"What our project brings is the ability to manipulate a population and see how changes to environmental conditions change how spiked or flat an epidemic curve is," Rittenhouse says. "And there really are not a lot of study systems where you can manipulate that epidemic curve. Much of what we know about disease epidemics is based on mathematical models. Our project uses a study system where we can manipulate a population and quantify an epidemic curve in a two-to-three-month period for 150 populations, but it's real data from real animals. It's a way to confirm that some of our mathematical models are correct."

Ironically, the studies Rittenhouse planned for continuing the FV3 research during the summer of 2020 had to be postponed due to the COVID-19 pandemic. The experiments would have required eight undergraduate student research assistants working together every day to monitor tadpole mortality. So, like everyone else, Rittenhouse pivoted. No frog virus was put into the tanks. Instead she and one graduate student focused their efforts on finely tuned manipulations of salt and temperature in the absence of the .

Next spring, when more is known about how people can work safely in a world with COVID, then Rittenhouse and her students will return to her NSF- funded research on Ranavirus epidemics.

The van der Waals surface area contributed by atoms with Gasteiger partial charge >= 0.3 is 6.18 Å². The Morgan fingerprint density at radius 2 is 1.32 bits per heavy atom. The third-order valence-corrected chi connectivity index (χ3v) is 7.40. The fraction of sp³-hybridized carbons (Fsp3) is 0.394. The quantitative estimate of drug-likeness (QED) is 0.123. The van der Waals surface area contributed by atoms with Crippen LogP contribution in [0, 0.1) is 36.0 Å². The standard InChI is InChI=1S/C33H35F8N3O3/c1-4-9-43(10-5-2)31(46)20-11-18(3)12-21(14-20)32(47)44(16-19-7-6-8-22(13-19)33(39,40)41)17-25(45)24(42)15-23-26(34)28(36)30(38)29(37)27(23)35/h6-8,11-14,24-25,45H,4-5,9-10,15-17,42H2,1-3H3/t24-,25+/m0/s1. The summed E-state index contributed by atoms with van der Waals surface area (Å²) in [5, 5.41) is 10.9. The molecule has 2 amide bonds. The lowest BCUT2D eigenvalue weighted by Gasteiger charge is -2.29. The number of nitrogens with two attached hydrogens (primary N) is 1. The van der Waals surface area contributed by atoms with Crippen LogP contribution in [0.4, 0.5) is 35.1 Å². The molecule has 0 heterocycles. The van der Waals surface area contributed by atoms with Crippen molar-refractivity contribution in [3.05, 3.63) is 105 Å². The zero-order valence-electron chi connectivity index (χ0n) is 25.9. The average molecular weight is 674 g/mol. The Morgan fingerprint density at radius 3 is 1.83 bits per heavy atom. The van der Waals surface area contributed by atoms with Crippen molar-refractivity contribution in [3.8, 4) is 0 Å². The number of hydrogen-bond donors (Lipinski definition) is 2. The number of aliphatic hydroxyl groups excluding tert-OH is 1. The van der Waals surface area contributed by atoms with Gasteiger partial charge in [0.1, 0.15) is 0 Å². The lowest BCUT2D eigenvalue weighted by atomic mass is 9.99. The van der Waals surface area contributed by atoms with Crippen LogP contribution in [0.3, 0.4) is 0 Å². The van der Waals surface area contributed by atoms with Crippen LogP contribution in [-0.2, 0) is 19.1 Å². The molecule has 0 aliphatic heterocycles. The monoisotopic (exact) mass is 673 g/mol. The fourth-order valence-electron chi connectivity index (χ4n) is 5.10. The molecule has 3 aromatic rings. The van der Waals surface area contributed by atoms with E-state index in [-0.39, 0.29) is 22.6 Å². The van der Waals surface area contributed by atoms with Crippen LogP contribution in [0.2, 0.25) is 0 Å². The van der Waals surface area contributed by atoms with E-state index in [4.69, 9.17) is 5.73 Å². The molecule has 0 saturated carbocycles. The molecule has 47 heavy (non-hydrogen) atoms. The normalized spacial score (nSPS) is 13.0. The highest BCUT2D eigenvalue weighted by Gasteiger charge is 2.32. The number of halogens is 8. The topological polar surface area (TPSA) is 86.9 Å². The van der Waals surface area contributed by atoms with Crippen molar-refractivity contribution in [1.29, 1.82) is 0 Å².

Rittenhouse says, "Each spring in my population dynamics course, I teach students how to use data we collect in the wild, counting animals, to develop estimates of birth rates, death rates, survival rates. We take those estimates and build population-level models that predict if a population is going to increase or decrease over time and link that to trends we observe in the wild. But in this case, the cool thing is we can create all these experimental populations—150 different populations—and we can measure the population response. How peaked was the curve? How flat was the curve? What's the timespan between the beginning and end of the epidemic? How do changes in environmental conditions that might be stressful for individuals or populations change the shape of an epidemic curve?"